Iranian musicians try to hit the right note

A Conductor voices the hopes of many in a call from his concert podium for less politics in music.

The day ultraconservative Mahmoud Ahmadinejad was elected to the presidency last June, an Iranian rock band received a phone call.

A nervous Interior Ministry official was on the line. An concert scheduled to take place at the ministry - sanctuary of powerful security and intelligence agencies - would have to be called off, he said, because "we can't guarantee your security."

Stunned, the rockers thought they were witnessing the start of a long-expected clampdown against social restrictions that had eased during the era of President Mohammad Khatami.

But that appears to have been a false alarm, band-members say - for now. "Very little has changed so far," says guitarist Amir Tehrani. "We are expecting it, but it hasn't come. Yet."

In fact, three months after Mr. Ahmadinejad's victory, Iranians have seen relatively few signs of a rollback of the increased tolerance in recent years of everything from more form-fitting women's attire to rock 'n' roll.

But tough and capricious rules are still in force. And as interest in music of all types deepens across Iran - and as Tehran marked International Music Day on Saturday - musicians of all styles say the country is entering a critical phase that will define the future of musical performance here.

Capping the day with a concert of traditional and avant-garde music in Tehran's plush Vahdat Hall, they say the time has come to clarify the new government's position.

"The music we are performing now is a [test] to find out how they will react, how the new government is thinking," says Kambiz Roshanraven, director of the House of Music in Tehran, an independent umbrella group for musicians he founded six years ago. "I'm not sure what will happen after Music Day, but I think the House of Music will continue proudly as a center for music."

Uncertainty has troubled the music scene since the 1979 Islamic Revolution forced musicians to hide their instruments. It took an edict from Ayatollah Ruhollah Khomeini, leader of the revolution, to convince some that it was safe to begin playing again - though martial music to boost war efforts against Iraq in the 1980s was officially preferred, and harsh restrictions applied.

Until a few years ago, only live performances of traditional music were allowed. While male singing is now permitted, female vocals are not. It remains illegal for TV to show instruments - which required a special permit even to transport, for a time in 1996. But today, every other car seems to have a young driver at the wheel, blasting ear-shattering and sometimes lewd Western rock 'n' roll tunes.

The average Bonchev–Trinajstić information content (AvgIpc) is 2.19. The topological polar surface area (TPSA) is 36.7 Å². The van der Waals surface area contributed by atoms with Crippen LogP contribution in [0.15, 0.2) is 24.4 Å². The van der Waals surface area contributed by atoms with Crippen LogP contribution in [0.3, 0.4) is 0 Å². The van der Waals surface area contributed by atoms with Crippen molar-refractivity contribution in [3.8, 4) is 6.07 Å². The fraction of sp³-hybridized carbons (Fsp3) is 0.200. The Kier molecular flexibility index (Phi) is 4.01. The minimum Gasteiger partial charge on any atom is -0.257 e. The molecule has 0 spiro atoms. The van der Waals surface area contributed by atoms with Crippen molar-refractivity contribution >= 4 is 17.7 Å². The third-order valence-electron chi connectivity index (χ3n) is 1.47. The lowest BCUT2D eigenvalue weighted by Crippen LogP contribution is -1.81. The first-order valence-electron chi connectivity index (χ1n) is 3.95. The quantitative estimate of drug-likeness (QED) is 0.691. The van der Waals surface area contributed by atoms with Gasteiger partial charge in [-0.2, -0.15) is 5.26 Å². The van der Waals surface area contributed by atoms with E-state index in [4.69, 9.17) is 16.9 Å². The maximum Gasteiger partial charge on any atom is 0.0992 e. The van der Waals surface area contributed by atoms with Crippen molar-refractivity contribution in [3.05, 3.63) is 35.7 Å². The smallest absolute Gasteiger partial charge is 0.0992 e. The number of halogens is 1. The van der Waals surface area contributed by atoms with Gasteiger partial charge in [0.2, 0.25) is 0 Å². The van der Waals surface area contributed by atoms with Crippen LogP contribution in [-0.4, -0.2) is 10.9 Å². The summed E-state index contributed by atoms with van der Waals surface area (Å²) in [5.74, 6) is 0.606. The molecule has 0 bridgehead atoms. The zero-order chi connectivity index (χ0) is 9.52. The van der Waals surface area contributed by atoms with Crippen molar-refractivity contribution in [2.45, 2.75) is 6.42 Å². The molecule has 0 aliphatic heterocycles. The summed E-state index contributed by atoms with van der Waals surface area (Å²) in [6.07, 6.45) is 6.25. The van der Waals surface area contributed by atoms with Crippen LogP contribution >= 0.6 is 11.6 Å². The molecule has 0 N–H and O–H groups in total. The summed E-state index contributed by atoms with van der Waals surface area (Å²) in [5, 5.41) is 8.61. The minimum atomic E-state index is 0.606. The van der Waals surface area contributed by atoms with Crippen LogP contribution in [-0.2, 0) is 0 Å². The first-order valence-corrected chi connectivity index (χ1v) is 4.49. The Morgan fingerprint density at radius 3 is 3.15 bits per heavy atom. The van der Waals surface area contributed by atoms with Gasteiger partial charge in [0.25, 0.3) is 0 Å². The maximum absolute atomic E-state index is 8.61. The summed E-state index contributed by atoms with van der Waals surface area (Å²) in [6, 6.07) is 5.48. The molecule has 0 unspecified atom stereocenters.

At a concert capping International Day performances Saturday, veteran conductor and composer Alireza Mashayekhi asked for reassurance from the podium.

"Please clarify the position of music one time - just once! - so we know what to do about it," he asked, before conducting one of his own powerfully rhythmic, unconventional works for percussion and piano.

"If you don't have knowledge of [music], then don't make any comment," added Mr. Mashayekhi, decrying political control of musical life. There were no turbans in the audience, denoting an absent of clerics, but several men wore once-forbidden Western ties.

"One person works months and months on this piece, and how can you say immediately this is 'good' or 'bad'?" asked Mashayekhi of critics. "You can say you like it, or not, but don't make a scientific analysis of it."

Underground heavy metal bands long played in hidden rooms, finally winning the fight in recent years to play publicly, though approved venues include small hospital auditoriums and the Interior Ministry.

Bass guitar player Babak Riahipour, renowned in Iran and now developing a band that sings in English, says the number of his students has grown to 40 from four. A planned concert of his at a horse track last week was canceled.

The House of Music, which represents 7,000 musicians and has a waiting list of 400 more, says there are now 1,000 instrument makers in Iran. Before the revolution, there were a dozen music schools. That number has multiplied to 600 in the capital alone, and 600 more nationally.

"It's unbelievable," says director Roshanraven, who says he expects to meet in the coming days with new officials of the Ministry of Culture and Islamic Guidance to lobby for greater openness.

"We can't find a time when music has been so widely played in Iran," says Roshanraven, who earned his PhD in composition at the University of Southern California long ago. "We are trying to find out what makes a concert be canceled. We have to do something about it - we must protect these groups."

Different rules apply to traditional and pop groups. A dozen or so foreign ensembles visit each year, including a French group that played Western classical music last week.

At the Fajr music festival in Tehran each February, musicians play 20 venues for 20 days. "We have intelligent, talented musicians, but without enough [government] support," says Mehdi Siadat, who plays the santur, or dulcimer, in the traditional group Javan, or "Young."

"We always have [fear of greater restrictions]," says Mr. Siadat. "The government promises more and more. I'm an optimist, but...."

Few are predicting new opening by Ahmadinejad, who has filled key security slots with men with hard-line, basij backgrounds. Their commitment to letting Iranians play and hear what they want is unclear.

"Maybe it will be better, because Iranians are young people, and young people like pop and classical," says Mohammad Ali Kianinejad, director of Javan. He notes that symphonic concerts - including one last week for Beethoven afficianados - are in great demand. "They played six nights here and were all sold out, so how can that be stopped?"

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